Taege post drivers

Most people assume all post drivers are the same. They push the pointy thing into the hard thing, making fencing faster and less arduous – I guess to the untrained eye this is correct. But, if you’re a Taege customer, the switch to a Taege post driver has shown there is a point of difference.

This month, we head to Taege HQ in Sheffield, Canterbury, where Taege Engineering has been manufacturing its highly sought-after post drivers for 12 years, and like other machines Taege produces, they are constantly being developed with some key innovations to make life for operators much easier.

There is genuinely very little to say about these post drivers: they are built bloody tough and everyone who buys one either buys another to keep up with their increased workload or only ever needs one because they just don’t break – it is that simple.

For our fencing contracting foe, with the unenviable task of smacking posts in the ground all day long, every little time saving counts. Not only is time a big factor for contractors but safety is paramount, particularly when working in some of the more adventurous places in the country. When working in these remote locations, reliability is the main drawcard: when you’re in the middle of nowhere, the last thing you need is a breakdown or, even worse, an injury from an unsafe driver.

As I tested the “contractor”; model, with most of the fruit on it, I will concentrate on that and if this is too highly spec’d for your needs then bear in mind that there are two farmer and two contractor models available, with the ability to add as many extras as you require from each of the respective “base” machines. Standard features for the contractor model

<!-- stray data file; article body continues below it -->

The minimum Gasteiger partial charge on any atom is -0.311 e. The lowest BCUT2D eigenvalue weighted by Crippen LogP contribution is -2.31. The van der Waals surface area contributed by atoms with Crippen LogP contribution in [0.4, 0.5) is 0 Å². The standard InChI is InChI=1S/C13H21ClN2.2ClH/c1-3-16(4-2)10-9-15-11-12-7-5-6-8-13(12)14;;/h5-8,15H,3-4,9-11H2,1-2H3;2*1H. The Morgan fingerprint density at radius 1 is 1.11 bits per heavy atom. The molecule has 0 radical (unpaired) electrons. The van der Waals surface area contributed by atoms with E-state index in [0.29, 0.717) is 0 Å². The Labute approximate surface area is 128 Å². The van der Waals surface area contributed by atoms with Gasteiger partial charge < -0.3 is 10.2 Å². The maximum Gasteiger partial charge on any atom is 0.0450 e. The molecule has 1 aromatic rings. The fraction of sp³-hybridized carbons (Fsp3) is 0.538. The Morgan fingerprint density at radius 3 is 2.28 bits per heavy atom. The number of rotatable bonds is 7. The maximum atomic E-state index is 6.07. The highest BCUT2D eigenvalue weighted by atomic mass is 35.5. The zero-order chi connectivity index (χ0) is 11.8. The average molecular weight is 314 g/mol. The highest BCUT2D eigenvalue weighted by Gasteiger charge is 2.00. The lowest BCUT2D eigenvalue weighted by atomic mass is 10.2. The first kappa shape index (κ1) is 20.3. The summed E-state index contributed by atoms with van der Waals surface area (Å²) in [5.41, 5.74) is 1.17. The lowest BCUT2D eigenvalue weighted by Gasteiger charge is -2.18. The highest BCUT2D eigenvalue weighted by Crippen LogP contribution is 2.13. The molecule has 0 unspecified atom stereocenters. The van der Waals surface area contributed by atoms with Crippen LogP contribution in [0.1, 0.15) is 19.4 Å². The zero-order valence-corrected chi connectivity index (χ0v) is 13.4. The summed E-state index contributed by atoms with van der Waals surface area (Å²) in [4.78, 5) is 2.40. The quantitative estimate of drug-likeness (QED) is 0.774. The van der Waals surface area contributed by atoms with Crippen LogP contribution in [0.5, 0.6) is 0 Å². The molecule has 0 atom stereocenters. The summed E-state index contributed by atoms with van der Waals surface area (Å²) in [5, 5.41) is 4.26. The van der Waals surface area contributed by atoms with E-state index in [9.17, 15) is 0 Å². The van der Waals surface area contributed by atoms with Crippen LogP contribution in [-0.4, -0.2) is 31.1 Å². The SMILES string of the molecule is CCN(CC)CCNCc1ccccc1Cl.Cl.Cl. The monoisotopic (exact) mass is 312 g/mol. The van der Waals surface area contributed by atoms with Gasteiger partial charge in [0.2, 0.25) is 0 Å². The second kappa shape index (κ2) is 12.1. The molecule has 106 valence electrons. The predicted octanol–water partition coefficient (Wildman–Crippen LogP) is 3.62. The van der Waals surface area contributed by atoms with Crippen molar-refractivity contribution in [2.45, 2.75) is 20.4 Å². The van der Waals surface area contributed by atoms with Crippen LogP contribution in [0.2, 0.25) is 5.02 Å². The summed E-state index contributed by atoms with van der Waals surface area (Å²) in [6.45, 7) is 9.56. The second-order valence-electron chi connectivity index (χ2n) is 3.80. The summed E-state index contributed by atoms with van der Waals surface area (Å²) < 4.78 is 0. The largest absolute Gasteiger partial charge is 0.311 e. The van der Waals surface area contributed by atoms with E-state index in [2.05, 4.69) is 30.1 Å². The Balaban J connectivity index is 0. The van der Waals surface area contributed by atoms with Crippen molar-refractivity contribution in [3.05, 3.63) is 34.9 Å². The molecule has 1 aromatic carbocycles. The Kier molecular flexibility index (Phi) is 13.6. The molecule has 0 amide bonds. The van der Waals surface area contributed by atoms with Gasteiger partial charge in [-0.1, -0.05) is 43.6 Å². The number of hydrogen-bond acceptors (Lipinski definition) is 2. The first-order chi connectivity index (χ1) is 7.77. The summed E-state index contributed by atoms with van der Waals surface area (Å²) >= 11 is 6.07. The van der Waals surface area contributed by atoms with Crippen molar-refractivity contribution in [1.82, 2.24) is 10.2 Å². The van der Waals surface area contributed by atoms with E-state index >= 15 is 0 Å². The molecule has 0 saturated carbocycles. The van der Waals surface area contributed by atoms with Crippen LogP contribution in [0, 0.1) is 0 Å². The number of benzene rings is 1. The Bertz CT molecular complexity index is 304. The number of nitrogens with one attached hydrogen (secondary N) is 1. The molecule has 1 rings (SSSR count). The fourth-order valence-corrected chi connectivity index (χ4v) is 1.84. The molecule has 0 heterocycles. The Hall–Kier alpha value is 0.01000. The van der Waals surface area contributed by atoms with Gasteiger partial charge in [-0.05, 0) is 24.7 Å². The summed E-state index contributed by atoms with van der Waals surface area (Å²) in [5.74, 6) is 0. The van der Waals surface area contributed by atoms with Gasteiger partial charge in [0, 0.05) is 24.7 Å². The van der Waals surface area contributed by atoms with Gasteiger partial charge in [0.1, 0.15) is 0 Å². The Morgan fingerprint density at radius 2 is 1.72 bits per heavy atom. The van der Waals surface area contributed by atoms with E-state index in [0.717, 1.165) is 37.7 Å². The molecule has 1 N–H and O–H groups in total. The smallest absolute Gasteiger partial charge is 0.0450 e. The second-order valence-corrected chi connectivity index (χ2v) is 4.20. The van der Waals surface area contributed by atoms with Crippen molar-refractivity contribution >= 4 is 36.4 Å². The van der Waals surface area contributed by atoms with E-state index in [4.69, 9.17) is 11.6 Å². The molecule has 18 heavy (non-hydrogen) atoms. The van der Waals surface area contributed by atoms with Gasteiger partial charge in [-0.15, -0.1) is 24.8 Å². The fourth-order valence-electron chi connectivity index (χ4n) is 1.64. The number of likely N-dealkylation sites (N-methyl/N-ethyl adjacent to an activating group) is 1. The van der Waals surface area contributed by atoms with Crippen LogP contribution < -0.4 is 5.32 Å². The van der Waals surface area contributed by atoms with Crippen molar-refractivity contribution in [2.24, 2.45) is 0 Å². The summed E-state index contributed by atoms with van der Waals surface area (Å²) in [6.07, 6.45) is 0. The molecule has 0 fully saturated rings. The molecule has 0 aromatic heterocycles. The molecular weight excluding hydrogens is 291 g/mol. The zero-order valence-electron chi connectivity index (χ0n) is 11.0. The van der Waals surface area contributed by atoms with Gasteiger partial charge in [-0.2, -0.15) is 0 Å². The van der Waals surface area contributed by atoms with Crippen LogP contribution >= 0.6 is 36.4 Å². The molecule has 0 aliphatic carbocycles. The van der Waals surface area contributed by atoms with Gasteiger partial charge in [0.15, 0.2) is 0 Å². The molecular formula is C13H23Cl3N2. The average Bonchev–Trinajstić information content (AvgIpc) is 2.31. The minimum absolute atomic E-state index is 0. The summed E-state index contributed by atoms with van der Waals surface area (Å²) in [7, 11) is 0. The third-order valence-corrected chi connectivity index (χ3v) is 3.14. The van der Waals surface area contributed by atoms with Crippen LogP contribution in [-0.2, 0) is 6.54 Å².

• 5-lever control bank
  • Monkey ram with 50mm shaft
  • Hydraulic toplink with 300mm travel
  • Hydraulic mast tilt
  • 200mm side shift
  • 270kg monkey
  • 13mm wire rope
  • 4m mast
  • Adjustable legs
  • Spike cap for wooden posts

Optional features

  • Hydraulic end-shift 170mm
  • Side-shift upgrade to 300mm travel
  • Hydraulic spike 90mm with optional turner
  • Extra bank on controller (up to 12 depending on spec)
  • Hydraulic fold down mast with optional 4.6m mast
  • Monkey upgrade to 320 or 385kg
  • Independent legs, hydraulically adjustable
  • Heavy-duty side mount with up to 600mm of sideways travel

As you can see from the features listed, you can pretty much get all you could possibly wish for as an option on a Taege post driver, with the ability to have 12 levers giving you hydraulic adjustment for every movement you’ll ever need to push in a post – unless of course you find yourself upside down, in which case post driving will then become less of a priority for you.

If you are a farmer or contractor who prefers the side-mount option, then all these features are available but facing a different aspect (not upside down).

The features that I was most impressed with were the rock spike/ turner and the end-shift, both of which were first designed by Taege and have since been patented. First, the end-shift is specifically designed to remove the need for an extra man in the tractor, so the post driver becomes a one-man operation. This is a particular preference of contractors, as they don’t have to jump in and out of the tractor. The end-shift feature also moves up to 170mm, which can overcome some wayward backing or can be used to straighten the odd post that gives you the slip.

The hydraulic spike turner is something I have never seen before because, in Taranaki (the good country), we use something called a “spade” to dig our post holes. Before you say it is because we are backwards, inbred or behind the times (none of which is true), to be fair there are some places in “Taradise” that I certainly wouldn’t want to use a spade or even your stock-standard post driver for that matter. This is why I was very impressed by the rock spike/ turner idea that Taege has come up with.